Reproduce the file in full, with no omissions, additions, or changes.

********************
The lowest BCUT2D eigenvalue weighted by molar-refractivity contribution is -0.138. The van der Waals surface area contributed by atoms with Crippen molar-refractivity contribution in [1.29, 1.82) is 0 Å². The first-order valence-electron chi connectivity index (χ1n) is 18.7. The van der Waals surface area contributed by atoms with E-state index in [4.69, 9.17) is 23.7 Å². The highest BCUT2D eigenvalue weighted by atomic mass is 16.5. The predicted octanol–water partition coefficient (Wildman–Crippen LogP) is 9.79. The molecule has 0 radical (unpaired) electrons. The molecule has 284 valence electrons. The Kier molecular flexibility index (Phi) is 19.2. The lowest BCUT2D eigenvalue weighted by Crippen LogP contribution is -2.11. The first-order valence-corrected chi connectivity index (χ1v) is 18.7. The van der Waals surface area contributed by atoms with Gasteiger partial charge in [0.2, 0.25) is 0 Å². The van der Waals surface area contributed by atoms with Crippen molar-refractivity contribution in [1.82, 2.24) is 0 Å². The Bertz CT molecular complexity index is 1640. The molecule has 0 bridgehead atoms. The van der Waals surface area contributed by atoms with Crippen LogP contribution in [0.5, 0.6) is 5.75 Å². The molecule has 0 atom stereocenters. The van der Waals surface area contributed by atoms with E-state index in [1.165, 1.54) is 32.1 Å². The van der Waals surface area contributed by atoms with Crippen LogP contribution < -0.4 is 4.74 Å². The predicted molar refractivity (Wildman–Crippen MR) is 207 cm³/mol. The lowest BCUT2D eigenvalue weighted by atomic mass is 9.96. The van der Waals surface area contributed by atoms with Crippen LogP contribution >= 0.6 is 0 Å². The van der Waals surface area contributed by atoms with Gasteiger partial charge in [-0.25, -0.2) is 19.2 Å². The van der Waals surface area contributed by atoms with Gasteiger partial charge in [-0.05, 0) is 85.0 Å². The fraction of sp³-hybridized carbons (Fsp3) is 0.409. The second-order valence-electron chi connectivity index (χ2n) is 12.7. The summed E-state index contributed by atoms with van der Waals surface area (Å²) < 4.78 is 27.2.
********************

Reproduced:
The lowest BCUT2D eigenvalue weighted by molar-refractivity contribution is -0.138. The van der Waals surface area contributed by atoms with Crippen molar-refractivity contribution in [1.29, 1.82) is 0 Å². The first-order valence-electron chi connectivity index (χ1n) is 18.7. The van der Waals surface area contributed by atoms with E-state index in [4.69, 9.17) is 23.7 Å². The highest BCUT2D eigenvalue weighted by atomic mass is 16.5. The predicted octanol–water partition coefficient (Wildman–Crippen LogP) is 9.79. The molecule has 0 radical (unpaired) electrons. The molecule has 284 valence electrons. The Kier molecular flexibility index (Phi) is 19.2. The lowest BCUT2D eigenvalue weighted by Crippen LogP contribution is -2.11. The first-order valence-corrected chi connectivity index (χ1v) is 18.7. The van der Waals surface area contributed by atoms with Gasteiger partial charge in [0.2, 0.25) is 0 Å². The van der Waals surface area contributed by atoms with Crippen molar-refractivity contribution in [1.82, 2.24) is 0 Å². The Bertz CT molecular complexity index is 1640. The molecule has 0 bridgehead atoms. The van der Waals surface area contributed by atoms with Crippen LogP contribution in [0.5, 0.6) is 5.75 Å². The molecule has 0 atom stereocenters. The van der Waals surface area contributed by atoms with E-state index in [1.165, 1.54) is 32.1 Å². The van der Waals surface area contributed by atoms with Crippen LogP contribution < -0.4 is 4.74 Å². The predicted molar refractivity (Wildman–Crippen MR) is 207 cm³/mol. The lowest BCUT2D eigenvalue weighted by atomic mass is 9.96. The van der Waals surface area contributed by atoms with Crippen LogP contribution >= 0.6 is 0 Å². The van der Waals surface area contributed by atoms with Gasteiger partial charge in [-0.25, -0.2) is 19.2 Å². The van der Waals surface area contributed by atoms with Gasteiger partial charge in [-0.05, 0) is 85.0 Å². The fraction of sp³-hybridized carbons (Fsp3) is 0.409. The second-order valence-electron chi connectivity index (χ2n) is 12.7. The summed E-state index contributed by atoms with van der Waals surface area (Å²) < 4.78 is 27.2.